Being an aunt of two active, loud, smart, and sweet boys has been the greatest blessing so far.
In 2013, our lives had turned upside down. My brother-in-law lost his youngest brother in a car accident, and it was a terrible thing the entire family had to deal with. After days of grief and dealing with the loss, my sister went into labor and delivered her first baby boy, Charbel.
He grew up to be my family’s favorite person in the world, the boy who brought the gift of life after the dark days of dealing with the death of a loved one.
That was until the birth of his brother, Joe, in May 2018. While Charbel is the academic smart, sweet, artistic, and quiet boy, Joe is the loud, funnily cunning, and the most lively boy in the world.
Each one of the boys turned out to be their own person, and yet, they feel like different parts of the same puzzle.
They fight but love each other unconditionally. They laugh together, cry together, get angry together. When one of them is upset, the other is there for him, and when one of them is happy, they share the enthusiasm and let the whole family know why they are excited.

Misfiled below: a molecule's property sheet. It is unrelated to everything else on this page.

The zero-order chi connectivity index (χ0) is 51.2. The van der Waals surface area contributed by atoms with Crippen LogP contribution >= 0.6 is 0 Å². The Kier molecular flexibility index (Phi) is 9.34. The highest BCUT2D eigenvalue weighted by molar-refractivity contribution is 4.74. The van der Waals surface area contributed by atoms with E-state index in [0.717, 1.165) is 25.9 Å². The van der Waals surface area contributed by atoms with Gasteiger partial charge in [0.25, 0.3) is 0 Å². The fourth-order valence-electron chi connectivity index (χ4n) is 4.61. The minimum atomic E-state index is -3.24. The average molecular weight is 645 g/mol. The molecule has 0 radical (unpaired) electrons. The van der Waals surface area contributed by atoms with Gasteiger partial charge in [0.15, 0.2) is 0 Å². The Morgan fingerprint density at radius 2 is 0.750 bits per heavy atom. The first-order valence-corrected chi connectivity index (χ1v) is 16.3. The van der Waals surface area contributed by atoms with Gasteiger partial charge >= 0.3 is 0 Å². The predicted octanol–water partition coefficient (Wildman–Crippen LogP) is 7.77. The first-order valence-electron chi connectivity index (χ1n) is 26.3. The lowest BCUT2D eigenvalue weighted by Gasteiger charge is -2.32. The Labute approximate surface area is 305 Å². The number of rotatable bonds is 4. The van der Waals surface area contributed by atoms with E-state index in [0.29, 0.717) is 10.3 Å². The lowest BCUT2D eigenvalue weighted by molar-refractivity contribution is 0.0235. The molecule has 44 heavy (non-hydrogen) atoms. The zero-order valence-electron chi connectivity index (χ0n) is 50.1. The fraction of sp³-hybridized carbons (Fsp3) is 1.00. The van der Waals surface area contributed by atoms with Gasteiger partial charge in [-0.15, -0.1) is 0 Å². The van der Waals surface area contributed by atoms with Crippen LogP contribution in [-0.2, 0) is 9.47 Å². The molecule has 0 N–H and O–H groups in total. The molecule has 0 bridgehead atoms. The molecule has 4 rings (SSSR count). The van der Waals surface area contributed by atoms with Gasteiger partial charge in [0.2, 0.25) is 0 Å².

But I gotta admit. When my sister first told me that she was pregnant with her first child, I was scared. It makes sense that she would be even more scared as a mom, but she’s one of the toughest people I know.
I was scared because my sister lives in the building right across from ours, and I knew that my nephew was going to spend most of his time in our house. While his mom was at work, I was faced with the responsibility of watching him grow and making sure that he was raised right.
What did right mean to me?
It meant that I had to answer his numerous questions with gentleness and care.
It meant that I had to protect him and teach him to be strong if he faces bullies at school.
It meant that I had to highlight things he needed to pay attention to while discovering the world, like creepy strangers, unhealthy habits, and toxic ideas that boys usually grow up with.
His parents are doing a great job, but part of the responsibility also falls on me and my mom during the time we spend with the boys. I was 19 years old when Charbel was born. Now, I’m 28.
You could imagine the long way I’ve come since he first came into the world. How much I grew up with them. How much I taught them and they taught me.
While I taught the boys to be at peace with their feelings and not hide them just because they’re boys, they taught me that I should be okay with mine too. They always try to cheer me up when they sense that I’m upset, and I end up crying/laughing at the same time while watching them do silly faces and dancing to trendy music.
While I taught them that life isn’t always about winning and there will come a time when they lose (playing twister or cards), they taught me that not every decision I make will bring the best outcomes. And that’s okay.
So here are three major lessons my nephews taught me about self-love that I don’t think I will ever forget: